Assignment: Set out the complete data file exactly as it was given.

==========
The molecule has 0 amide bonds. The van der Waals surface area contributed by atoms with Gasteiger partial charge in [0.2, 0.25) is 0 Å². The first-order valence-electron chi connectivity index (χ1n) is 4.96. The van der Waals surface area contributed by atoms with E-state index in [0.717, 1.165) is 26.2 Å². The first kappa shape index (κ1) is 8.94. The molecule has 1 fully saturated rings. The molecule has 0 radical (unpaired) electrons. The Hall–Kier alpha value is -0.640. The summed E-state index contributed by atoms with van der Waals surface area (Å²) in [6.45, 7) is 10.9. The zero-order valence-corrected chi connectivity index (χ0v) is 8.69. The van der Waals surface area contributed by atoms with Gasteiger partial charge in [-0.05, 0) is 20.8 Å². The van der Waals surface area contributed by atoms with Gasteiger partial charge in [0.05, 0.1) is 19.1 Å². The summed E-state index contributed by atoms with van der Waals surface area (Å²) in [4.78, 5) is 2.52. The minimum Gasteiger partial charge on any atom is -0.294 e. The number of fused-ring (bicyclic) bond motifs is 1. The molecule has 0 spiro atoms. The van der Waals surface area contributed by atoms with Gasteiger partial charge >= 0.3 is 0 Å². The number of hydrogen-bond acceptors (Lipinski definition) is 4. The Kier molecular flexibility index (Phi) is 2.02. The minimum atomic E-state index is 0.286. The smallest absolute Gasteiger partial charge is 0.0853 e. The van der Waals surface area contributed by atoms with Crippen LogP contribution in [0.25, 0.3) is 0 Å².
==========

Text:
The molecule has 0 amide bonds. The van der Waals surface area contributed by atoms with Gasteiger partial charge in [0.2, 0.25) is 0 Å². The first-order valence-electron chi connectivity index (χ1n) is 4.96. The van der Waals surface area contributed by atoms with E-state index in [0.717, 1.165) is 26.2 Å². The first kappa shape index (κ1) is 8.94. The molecule has 1 fully saturated rings. The molecule has 0 radical (unpaired) electrons. The Hall–Kier alpha value is -0.640. The summed E-state index contributed by atoms with van der Waals surface area (Å²) in [6.45, 7) is 10.9. The zero-order valence-corrected chi connectivity index (χ0v) is 8.69. The van der Waals surface area contributed by atoms with Gasteiger partial charge in [-0.05, 0) is 20.8 Å². The van der Waals surface area contributed by atoms with Gasteiger partial charge in [0.05, 0.1) is 19.1 Å². The summed E-state index contributed by atoms with van der Waals surface area (Å²) in [4.78, 5) is 2.52. The minimum Gasteiger partial charge on any atom is -0.294 e. The number of fused-ring (bicyclic) bond motifs is 1. The molecule has 0 spiro atoms. The van der Waals surface area contributed by atoms with Gasteiger partial charge >= 0.3 is 0 Å². The number of hydrogen-bond acceptors (Lipinski definition) is 4. The Kier molecular flexibility index (Phi) is 2.02. The minimum atomic E-state index is 0.286. The smallest absolute Gasteiger partial charge is 0.0853 e. The van der Waals surface area contributed by atoms with Crippen LogP contribution in [0.25, 0.3) is 0 Å².